Logline: A scientist creates a living being out of corpses.
Review: James Whale’s Frankenstein is the original and in my opinion, best version of Mary Shelley’s classic monster story. Universal produced many classic monster movies in the 1930s and 40s that were very much influenced by the German Expressionist films of the 1920s with their dark visual and thematic style. The influence of German Expressionism is evident in the dark lighting and distorted settings. Frankenstein is among my favorites from Universal’s classic horror cannon along with The Invisible Man (1933) and The Wolf Man (1941).
Even though Frankenstein may seem tame by today’s genre standards, the film was shocking for audiences when it was released in 1931 and established many horror conventions. The film has transcended time and still remains an undisputed classic due to the care that was invested by the film’s meticulous director, James Whale who would go on to direct the sequel, Bride of Frankenstein (1935).
In addition, Boris Karloff delivers a timeless performance as the Monster. Karloff’s Monster is a sympathetic character, who is brought into the world only to be mistreated and misunderstood, leading him to do terrible acts. The Monster’s sensitivity is particularly evident in a great scene with a young girl, who interestingly, is the only character that wholeheartedly accepts and embraces the Monster. Colin Clive’s Dr. Frankenstein is also a sympathetic character and by no means the cliche mad scientist that later horror films would depict. The lynch mob and Dr. Frankenstein’s assistant, Fritz are more menacing forces than the Monster, making the film more compelling as a result.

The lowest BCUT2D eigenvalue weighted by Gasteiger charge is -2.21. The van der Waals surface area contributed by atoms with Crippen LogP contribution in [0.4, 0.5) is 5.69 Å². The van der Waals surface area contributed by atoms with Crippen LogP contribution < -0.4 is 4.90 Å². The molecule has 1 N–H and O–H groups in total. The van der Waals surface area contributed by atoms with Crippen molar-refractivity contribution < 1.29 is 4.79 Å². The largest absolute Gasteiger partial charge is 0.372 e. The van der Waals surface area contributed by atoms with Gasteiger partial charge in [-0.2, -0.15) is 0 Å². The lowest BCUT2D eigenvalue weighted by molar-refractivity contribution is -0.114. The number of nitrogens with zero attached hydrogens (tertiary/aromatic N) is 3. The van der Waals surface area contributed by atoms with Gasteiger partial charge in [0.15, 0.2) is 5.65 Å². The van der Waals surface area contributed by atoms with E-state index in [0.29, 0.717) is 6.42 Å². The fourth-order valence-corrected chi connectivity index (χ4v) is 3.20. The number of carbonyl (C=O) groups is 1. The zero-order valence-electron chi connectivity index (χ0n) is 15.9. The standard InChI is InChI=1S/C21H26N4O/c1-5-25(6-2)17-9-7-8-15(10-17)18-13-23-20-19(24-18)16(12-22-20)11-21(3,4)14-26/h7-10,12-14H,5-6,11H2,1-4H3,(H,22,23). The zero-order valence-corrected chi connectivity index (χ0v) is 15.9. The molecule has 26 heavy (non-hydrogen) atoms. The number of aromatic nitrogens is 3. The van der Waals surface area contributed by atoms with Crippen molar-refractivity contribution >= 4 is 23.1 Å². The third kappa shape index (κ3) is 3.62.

Credit must be given to Jack Pierce, the iconic makeup artist who created the makeup for many of Universal’s classic monsters, including the Monster in Frankenstein. Pierce’s masterful work is evident in all of his monster creations.
In conclusion, Frankenstein is a timeless film that has many of the characteristics from Universal’s best monster movies, such as a moody atmosphere, great lighting, excellent performances, and incredible makeup effects. The film grapples with themes of power and man’s quest to be god-like. To put it plainly, Frankenstein is a classic of the genre that does not disappoint.
Rating (out of four stars): ****